Brad Golchin CPA says accounting is going to evolve. His accounting robot is just one part of it.
Auckland-based public practitioner and self-professed “IT geek” Brad Golchin CPA is not worried about robots taking over the world. In fact, he is embracing the prospect.
The former IT and business teacher even counts a robot as one of his staff. “George”, as the robot is affectionately named, is a “telepresence” robot. He was made in the US by robotics company Double Robotics, and cost around US$2499. George provides Golchin’s firm, Wise Advice, with flexibility and mobility, not to mention a quirky and memorable client experience.
“We have offices in Auckland, Melbourne and Sydney, so if I am in Australia and I have a meeting with a client in New Zealand, I can connect with George, who I can control remotely. He will then ‘walk’ around the office, greet my clients and have a chat. I can do presentations, using the robot as my communications vehicle.”
Golchin says the robot is a great conversation starter, and although it does help around the office with simple tasks, he admits that it is more of a marketing gimmick. “It’s the first thing that the clients see. They love it, they want to know more about it, they want to talk to it, interact with it, and see how it works.”
“My personal branding is ‘I am a geek’ and I am proud of that. So the people who like our firm like the technology that we are using. They want to be more efficient and more streamlined, using the latest technology to achieve that. Lots of start-ups like us because they understand the geekiness,” he says.
“Some clients aren’t ready to embrace technology and that’s fine – they may not be the perfect clients for us. Practices need to realise that you can’t attract every single client in the market. It’s a huge market out there and you need to find your own niche clients that like you, your brand, and what you are doing.”
Adding value for accounting clients
At the heart of everything Golchin does is adding value for the client.
“At the end of the day, if I can’t help them, it is not good for me to take them on board. I have to see whether I can help that client in a broader sense, rather than just filing their tax returns, because that may not be a service we will provide in five or 10 years’ time,” he explains.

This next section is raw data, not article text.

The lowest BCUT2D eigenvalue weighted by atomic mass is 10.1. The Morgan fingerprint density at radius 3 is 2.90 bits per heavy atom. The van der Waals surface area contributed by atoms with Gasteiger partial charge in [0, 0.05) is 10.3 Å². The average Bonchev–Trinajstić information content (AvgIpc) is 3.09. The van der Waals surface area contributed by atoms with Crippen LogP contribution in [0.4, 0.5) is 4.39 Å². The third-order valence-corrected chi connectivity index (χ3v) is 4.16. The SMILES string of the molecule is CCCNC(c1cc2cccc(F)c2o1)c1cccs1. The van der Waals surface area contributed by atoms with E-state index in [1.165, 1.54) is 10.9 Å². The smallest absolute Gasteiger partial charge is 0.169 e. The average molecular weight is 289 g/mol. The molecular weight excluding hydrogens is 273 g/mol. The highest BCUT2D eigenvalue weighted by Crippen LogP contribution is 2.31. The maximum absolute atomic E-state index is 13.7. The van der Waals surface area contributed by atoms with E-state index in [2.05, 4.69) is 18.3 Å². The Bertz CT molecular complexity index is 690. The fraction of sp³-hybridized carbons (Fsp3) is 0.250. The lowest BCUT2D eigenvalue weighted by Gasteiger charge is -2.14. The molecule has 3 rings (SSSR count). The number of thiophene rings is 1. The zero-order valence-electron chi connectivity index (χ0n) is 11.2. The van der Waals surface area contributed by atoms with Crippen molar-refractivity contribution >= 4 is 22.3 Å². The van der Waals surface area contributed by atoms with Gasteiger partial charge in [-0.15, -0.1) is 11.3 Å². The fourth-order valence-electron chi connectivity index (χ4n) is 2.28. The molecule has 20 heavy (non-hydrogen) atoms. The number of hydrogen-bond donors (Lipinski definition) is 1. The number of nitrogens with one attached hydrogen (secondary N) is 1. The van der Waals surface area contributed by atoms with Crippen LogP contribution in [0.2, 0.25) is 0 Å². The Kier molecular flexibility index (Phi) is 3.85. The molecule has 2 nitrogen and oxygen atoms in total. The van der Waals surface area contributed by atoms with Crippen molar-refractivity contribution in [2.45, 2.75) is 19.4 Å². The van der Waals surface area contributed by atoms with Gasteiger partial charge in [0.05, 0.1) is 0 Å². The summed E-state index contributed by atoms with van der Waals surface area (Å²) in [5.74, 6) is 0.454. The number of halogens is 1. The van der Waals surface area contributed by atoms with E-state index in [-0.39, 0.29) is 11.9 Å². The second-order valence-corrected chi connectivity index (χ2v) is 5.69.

“It’s a fast-changing environment, and if the compliance work is going to go away in 2020, then a lot is going to change in the next few years, and we have to be careful that we are agile enough and adapt to all these changes.
“If you look at the Australian Taxation Office or Inland Revenue [New Zealand’s taxation office], everything is getting connected, all the information is coming from the banks to the ledger, and everything is going to be more visible in the near future. Doing your tax, GST or BAS, it’s not going to be as difficult as it is now. Soon it’s just going to be as simple as pushing a button.”
Golchin credits his IT background with his fortitude in the technology space, and plans to use his technological expertise to help other practices embrace technology and evolve their offering as the profession evolves.
“Accountants don’t necessarily have that gene, or haven’t trained their brain in that way – to think about technology and how you can adapt it. I can help accountants with that, so that they can do what they do best – which is advising clients on how to grow their business,” says Golchin.
The coming years will prove an interesting ride for accountants, and Golchin is excited by the opportunities.
“Is accounting as we know it going to become robots and machines? Yes, I think so, but I think that accounting is going to change to supporting the client and helping them with their business strategy, rather than just filing tax returns and telling them how much to pay. Accounting is going to evolve rather than disappear.”